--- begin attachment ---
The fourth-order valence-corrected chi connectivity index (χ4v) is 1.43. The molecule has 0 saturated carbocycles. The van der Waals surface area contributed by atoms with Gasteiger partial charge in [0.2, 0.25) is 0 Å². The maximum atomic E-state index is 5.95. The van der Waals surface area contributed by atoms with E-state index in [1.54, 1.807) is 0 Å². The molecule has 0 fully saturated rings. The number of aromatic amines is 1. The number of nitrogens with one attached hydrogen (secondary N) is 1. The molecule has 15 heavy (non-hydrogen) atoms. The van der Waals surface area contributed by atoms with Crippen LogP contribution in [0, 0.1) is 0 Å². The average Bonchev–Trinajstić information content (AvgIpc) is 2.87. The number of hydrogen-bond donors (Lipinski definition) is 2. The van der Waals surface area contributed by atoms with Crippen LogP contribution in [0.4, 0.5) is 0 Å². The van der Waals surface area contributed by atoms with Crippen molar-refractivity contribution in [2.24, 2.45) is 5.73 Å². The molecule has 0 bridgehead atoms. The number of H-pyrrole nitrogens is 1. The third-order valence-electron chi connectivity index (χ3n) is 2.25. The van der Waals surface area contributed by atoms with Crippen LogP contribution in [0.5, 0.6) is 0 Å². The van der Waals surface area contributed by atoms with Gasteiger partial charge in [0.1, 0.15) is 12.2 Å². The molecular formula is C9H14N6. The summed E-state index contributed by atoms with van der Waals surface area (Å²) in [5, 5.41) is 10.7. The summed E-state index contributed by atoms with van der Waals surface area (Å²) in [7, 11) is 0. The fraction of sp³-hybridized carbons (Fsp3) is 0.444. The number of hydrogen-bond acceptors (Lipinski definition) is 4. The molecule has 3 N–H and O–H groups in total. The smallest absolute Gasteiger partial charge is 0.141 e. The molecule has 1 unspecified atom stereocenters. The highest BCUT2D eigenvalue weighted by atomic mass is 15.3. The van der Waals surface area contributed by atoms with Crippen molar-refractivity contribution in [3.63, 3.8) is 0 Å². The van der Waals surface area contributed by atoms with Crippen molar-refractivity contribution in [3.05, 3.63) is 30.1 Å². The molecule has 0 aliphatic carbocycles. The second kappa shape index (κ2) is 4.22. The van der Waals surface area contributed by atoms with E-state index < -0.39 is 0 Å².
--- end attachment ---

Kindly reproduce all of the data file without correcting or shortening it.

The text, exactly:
The fourth-order valence-corrected chi connectivity index (χ4v) is 1.43. The molecule has 0 saturated carbocycles. The van der Waals surface area contributed by atoms with Gasteiger partial charge in [0.2, 0.25) is 0 Å². The maximum atomic E-state index is 5.95. The van der Waals surface area contributed by atoms with E-state index in [1.54, 1.807) is 0 Å². The molecule has 0 fully saturated rings. The number of aromatic amines is 1. The number of nitrogens with one attached hydrogen (secondary N) is 1. The molecule has 15 heavy (non-hydrogen) atoms. The van der Waals surface area contributed by atoms with Crippen LogP contribution in [0, 0.1) is 0 Å². The average Bonchev–Trinajstić information content (AvgIpc) is 2.87. The number of hydrogen-bond donors (Lipinski definition) is 2. The van der Waals surface area contributed by atoms with Crippen LogP contribution in [0.4, 0.5) is 0 Å². The van der Waals surface area contributed by atoms with Crippen molar-refractivity contribution in [2.24, 2.45) is 5.73 Å². The molecule has 0 bridgehead atoms. The number of H-pyrrole nitrogens is 1. The third-order valence-electron chi connectivity index (χ3n) is 2.25. The van der Waals surface area contributed by atoms with Crippen LogP contribution in [0.5, 0.6) is 0 Å². The van der Waals surface area contributed by atoms with Gasteiger partial charge in [0.1, 0.15) is 12.2 Å². The molecular formula is C9H14N6. The summed E-state index contributed by atoms with van der Waals surface area (Å²) in [5, 5.41) is 10.7. The summed E-state index contributed by atoms with van der Waals surface area (Å²) in [7, 11) is 0. The fraction of sp³-hybridized carbons (Fsp3) is 0.444. The number of hydrogen-bond acceptors (Lipinski definition) is 4. The molecule has 3 N–H and O–H groups in total. The smallest absolute Gasteiger partial charge is 0.141 e. The molecule has 1 unspecified atom stereocenters. The highest BCUT2D eigenvalue weighted by atomic mass is 15.3. The van der Waals surface area contributed by atoms with Crippen molar-refractivity contribution in [3.63, 3.8) is 0 Å². The van der Waals surface area contributed by atoms with Crippen molar-refractivity contribution in [3.05, 3.63) is 30.1 Å². The molecule has 0 aliphatic carbocycles. The second kappa shape index (κ2) is 4.22. The van der Waals surface area contributed by atoms with E-state index < -0.39 is 0 Å².